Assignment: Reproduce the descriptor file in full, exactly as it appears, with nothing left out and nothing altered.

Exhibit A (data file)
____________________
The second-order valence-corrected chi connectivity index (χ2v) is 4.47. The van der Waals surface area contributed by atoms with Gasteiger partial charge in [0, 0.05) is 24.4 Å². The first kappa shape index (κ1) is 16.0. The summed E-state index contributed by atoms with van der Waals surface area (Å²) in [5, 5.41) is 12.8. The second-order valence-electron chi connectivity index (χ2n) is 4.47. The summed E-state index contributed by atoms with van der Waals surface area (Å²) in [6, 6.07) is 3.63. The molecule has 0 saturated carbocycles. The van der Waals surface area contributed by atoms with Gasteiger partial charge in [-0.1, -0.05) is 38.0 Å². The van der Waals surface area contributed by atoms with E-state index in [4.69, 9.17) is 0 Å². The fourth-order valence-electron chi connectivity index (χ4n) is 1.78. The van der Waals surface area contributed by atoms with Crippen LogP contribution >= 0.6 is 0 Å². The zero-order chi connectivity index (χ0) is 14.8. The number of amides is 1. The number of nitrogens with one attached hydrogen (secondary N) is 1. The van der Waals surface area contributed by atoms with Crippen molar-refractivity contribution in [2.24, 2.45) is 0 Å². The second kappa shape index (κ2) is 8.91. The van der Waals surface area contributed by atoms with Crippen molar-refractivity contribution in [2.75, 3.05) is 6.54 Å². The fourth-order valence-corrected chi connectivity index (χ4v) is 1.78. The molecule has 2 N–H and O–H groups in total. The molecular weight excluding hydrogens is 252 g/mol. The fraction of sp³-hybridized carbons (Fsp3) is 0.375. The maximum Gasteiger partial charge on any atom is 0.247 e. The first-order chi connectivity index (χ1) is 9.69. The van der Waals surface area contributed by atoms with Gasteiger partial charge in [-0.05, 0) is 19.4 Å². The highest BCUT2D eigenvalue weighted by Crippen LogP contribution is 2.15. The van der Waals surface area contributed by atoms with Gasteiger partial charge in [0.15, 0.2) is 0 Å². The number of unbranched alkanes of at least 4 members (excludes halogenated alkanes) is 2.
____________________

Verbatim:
The second-order valence-corrected chi connectivity index (χ2v) is 4.47. The van der Waals surface area contributed by atoms with Gasteiger partial charge in [0, 0.05) is 24.4 Å². The first kappa shape index (κ1) is 16.0. The summed E-state index contributed by atoms with van der Waals surface area (Å²) in [5, 5.41) is 12.8. The second-order valence-electron chi connectivity index (χ2n) is 4.47. The summed E-state index contributed by atoms with van der Waals surface area (Å²) in [6, 6.07) is 3.63. The molecule has 0 saturated carbocycles. The van der Waals surface area contributed by atoms with Gasteiger partial charge in [-0.1, -0.05) is 38.0 Å². The van der Waals surface area contributed by atoms with E-state index in [4.69, 9.17) is 0 Å². The fourth-order valence-electron chi connectivity index (χ4n) is 1.78. The van der Waals surface area contributed by atoms with Crippen LogP contribution >= 0.6 is 0 Å². The zero-order chi connectivity index (χ0) is 14.8. The number of amides is 1. The number of nitrogens with one attached hydrogen (secondary N) is 1. The van der Waals surface area contributed by atoms with Crippen molar-refractivity contribution in [2.24, 2.45) is 0 Å². The second kappa shape index (κ2) is 8.91. The van der Waals surface area contributed by atoms with Crippen molar-refractivity contribution in [2.75, 3.05) is 6.54 Å². The fourth-order valence-corrected chi connectivity index (χ4v) is 1.78. The molecule has 2 N–H and O–H groups in total. The molecular weight excluding hydrogens is 252 g/mol. The fraction of sp³-hybridized carbons (Fsp3) is 0.375. The maximum Gasteiger partial charge on any atom is 0.247 e. The first-order chi connectivity index (χ1) is 9.69. The van der Waals surface area contributed by atoms with Gasteiger partial charge in [-0.05, 0) is 19.4 Å². The highest BCUT2D eigenvalue weighted by Crippen LogP contribution is 2.15. The van der Waals surface area contributed by atoms with Gasteiger partial charge in [0.15, 0.2) is 0 Å². The number of unbranched alkanes of at least 4 members (excludes halogenated alkanes) is 2.